Analysis of pulmonary hypertension patient survival after treatment in referral center (data of first Ukrainian register)

The aims of the study were: (1) to evaluate the Ukrainian reality of survival in patients with pulmonary arterial hypertension (PAH) and chronic thromboembolic pulmonary hypertension (CTEPH); and (2) to determine predictors of death. A total of 281 patients were enrolled (52 [18.5%] with CTEPH, 229 [81.5%] with PAH). Long-term survival (Kaplan–Meier) and its predictors (Stepwise binary logistic regression and Cox's proportional hazards analyses) were evaluated in adult patients with PH (diagnosed by right heart catheterization [RHC]) within a prospective registry at a single referral center in Kyiv, Ukraine. Follow-up period was up to 51 months. The Kaplan–Meier survival rate for the total cohort was 93.3%, 86.8%, and 81.5% at one, two, and three years, respectively. Survival was better in patients with congenital heart diseases (CHD) in comparison with idiopathic PAH (long rank P = 0.002), connective tissue diseases (CTD; long rank P = 0.001) and CTEPH (long rank P = 0.04). Univariate Cox's predictors of death were: functional class IV (odds ratio [OR] = 4.94; 95% confidence interval [CI] = 2.12–11.48), presence of ascites (OR = 4.52; 95% CI = 2.21–9.24), PAH-CTD (OR = 3.07; 95% CI = 1.07–8.87), PAH-CHD (OR = 0.28; 95% CI = 0.11–0.68), HR on treatment > 105 beats per min (OR = 7.85; 95% CI = 1.83–33.69), office systolic BP < 100 mmHg (OR = 2.78; 95% CI = 1.26–6.1), 6MWT on treatment < 340 m (OR = 3.47; 95% CI = 1.01–12.35), NT-proBNP > 300 pg/mL (OR = 4.98; 95% CI = 1.49–16.6), right atrium square > 22 cm2 (OR = 14.2; 95% CI = 1.92–104.89), right ventricular square in diastole (OR = 1.08; 95% CI = 1.03–1.14), right ventricular square in systole (OR = 1.08; 95% CI = 1.02–1.11), mean pressure in right atrium per each 1-mmHg increase (OR = 1.02; 95% CI = 1.02–1.19). In multivariate Cox regression analyses only presence of ascites, office systolic BP < 100 mmHg, CHD etiology of PH, and NT-proBNP > 300 pg/mL were associated with survival.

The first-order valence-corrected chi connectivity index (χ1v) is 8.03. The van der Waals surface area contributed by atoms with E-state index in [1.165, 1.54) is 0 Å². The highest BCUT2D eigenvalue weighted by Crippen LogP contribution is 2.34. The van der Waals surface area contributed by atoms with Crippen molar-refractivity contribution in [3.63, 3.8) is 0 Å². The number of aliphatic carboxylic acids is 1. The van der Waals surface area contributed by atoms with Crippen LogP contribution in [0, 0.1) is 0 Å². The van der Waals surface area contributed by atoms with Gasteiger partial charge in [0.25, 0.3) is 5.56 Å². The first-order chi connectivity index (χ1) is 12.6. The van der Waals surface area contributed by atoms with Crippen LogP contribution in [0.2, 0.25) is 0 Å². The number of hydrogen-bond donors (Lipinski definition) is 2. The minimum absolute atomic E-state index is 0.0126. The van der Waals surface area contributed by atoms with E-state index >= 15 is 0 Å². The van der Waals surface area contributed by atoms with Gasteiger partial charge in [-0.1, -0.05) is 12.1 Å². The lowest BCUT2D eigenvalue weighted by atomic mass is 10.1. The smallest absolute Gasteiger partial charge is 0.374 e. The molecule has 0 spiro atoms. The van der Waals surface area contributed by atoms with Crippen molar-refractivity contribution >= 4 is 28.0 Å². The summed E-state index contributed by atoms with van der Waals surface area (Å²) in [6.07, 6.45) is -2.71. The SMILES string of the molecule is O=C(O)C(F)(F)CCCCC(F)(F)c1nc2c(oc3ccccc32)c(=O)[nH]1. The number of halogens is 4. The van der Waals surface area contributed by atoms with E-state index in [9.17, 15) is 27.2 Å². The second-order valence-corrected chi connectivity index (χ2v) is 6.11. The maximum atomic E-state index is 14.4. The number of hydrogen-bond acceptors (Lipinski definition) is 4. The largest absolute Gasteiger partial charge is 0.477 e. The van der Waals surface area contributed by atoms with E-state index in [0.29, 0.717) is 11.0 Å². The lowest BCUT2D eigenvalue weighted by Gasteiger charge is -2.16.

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Pulmonary Circulation Vol 9: No 2 cover image

June 2019

Pulmonary Circulation Vol 9: No 2

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